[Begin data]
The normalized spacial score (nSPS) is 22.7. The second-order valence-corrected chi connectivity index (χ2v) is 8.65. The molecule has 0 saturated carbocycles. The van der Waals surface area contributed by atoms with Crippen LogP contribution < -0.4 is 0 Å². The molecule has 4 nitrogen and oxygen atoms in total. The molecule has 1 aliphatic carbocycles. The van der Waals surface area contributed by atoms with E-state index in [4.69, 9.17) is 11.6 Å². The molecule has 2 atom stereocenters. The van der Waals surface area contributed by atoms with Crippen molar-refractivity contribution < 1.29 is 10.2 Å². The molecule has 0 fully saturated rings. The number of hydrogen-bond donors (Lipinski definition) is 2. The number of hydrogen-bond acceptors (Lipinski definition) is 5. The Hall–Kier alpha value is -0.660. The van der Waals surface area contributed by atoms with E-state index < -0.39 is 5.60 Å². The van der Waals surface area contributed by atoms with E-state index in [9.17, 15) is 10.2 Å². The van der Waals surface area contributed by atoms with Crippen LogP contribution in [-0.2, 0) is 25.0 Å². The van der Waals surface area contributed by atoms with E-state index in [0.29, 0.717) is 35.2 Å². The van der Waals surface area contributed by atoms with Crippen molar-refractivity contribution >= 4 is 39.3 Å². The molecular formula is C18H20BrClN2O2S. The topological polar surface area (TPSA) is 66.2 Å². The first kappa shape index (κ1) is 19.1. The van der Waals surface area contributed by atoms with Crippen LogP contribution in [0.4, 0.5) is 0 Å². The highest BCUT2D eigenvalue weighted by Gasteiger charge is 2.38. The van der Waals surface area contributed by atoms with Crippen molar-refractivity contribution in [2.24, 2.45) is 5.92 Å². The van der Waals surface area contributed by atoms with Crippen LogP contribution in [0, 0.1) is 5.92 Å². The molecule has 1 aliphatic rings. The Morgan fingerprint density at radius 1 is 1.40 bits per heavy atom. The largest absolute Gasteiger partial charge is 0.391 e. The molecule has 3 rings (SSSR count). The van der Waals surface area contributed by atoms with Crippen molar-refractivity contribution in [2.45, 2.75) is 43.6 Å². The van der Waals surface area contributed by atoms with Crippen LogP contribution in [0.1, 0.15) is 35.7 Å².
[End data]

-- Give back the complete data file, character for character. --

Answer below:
The normalized spacial score (nSPS) is 22.7. The second-order valence-corrected chi connectivity index (χ2v) is 8.65. The molecule has 0 saturated carbocycles. The van der Waals surface area contributed by atoms with Crippen LogP contribution < -0.4 is 0 Å². The molecule has 4 nitrogen and oxygen atoms in total. The molecule has 1 aliphatic carbocycles. The van der Waals surface area contributed by atoms with E-state index in [4.69, 9.17) is 11.6 Å². The molecule has 2 atom stereocenters. The van der Waals surface area contributed by atoms with Crippen molar-refractivity contribution < 1.29 is 10.2 Å². The molecule has 0 fully saturated rings. The number of hydrogen-bond donors (Lipinski definition) is 2. The number of hydrogen-bond acceptors (Lipinski definition) is 5. The Hall–Kier alpha value is -0.660. The van der Waals surface area contributed by atoms with E-state index < -0.39 is 5.60 Å². The van der Waals surface area contributed by atoms with E-state index in [9.17, 15) is 10.2 Å². The van der Waals surface area contributed by atoms with Crippen LogP contribution in [-0.2, 0) is 25.0 Å². The van der Waals surface area contributed by atoms with E-state index in [0.29, 0.717) is 35.2 Å². The van der Waals surface area contributed by atoms with Crippen molar-refractivity contribution >= 4 is 39.3 Å². The molecular formula is C18H20BrClN2O2S. The topological polar surface area (TPSA) is 66.2 Å². The first kappa shape index (κ1) is 19.1. The van der Waals surface area contributed by atoms with Crippen LogP contribution in [0.4, 0.5) is 0 Å². The highest BCUT2D eigenvalue weighted by Gasteiger charge is 2.38. The van der Waals surface area contributed by atoms with Crippen molar-refractivity contribution in [2.24, 2.45) is 5.92 Å². The van der Waals surface area contributed by atoms with Crippen LogP contribution in [0, 0.1) is 5.92 Å². The molecule has 1 aliphatic rings. The Morgan fingerprint density at radius 1 is 1.40 bits per heavy atom. The largest absolute Gasteiger partial charge is 0.391 e. The molecule has 3 rings (SSSR count). The van der Waals surface area contributed by atoms with Crippen molar-refractivity contribution in [2.45, 2.75) is 43.6 Å². The van der Waals surface area contributed by atoms with Crippen LogP contribution in [0.1, 0.15) is 35.7 Å².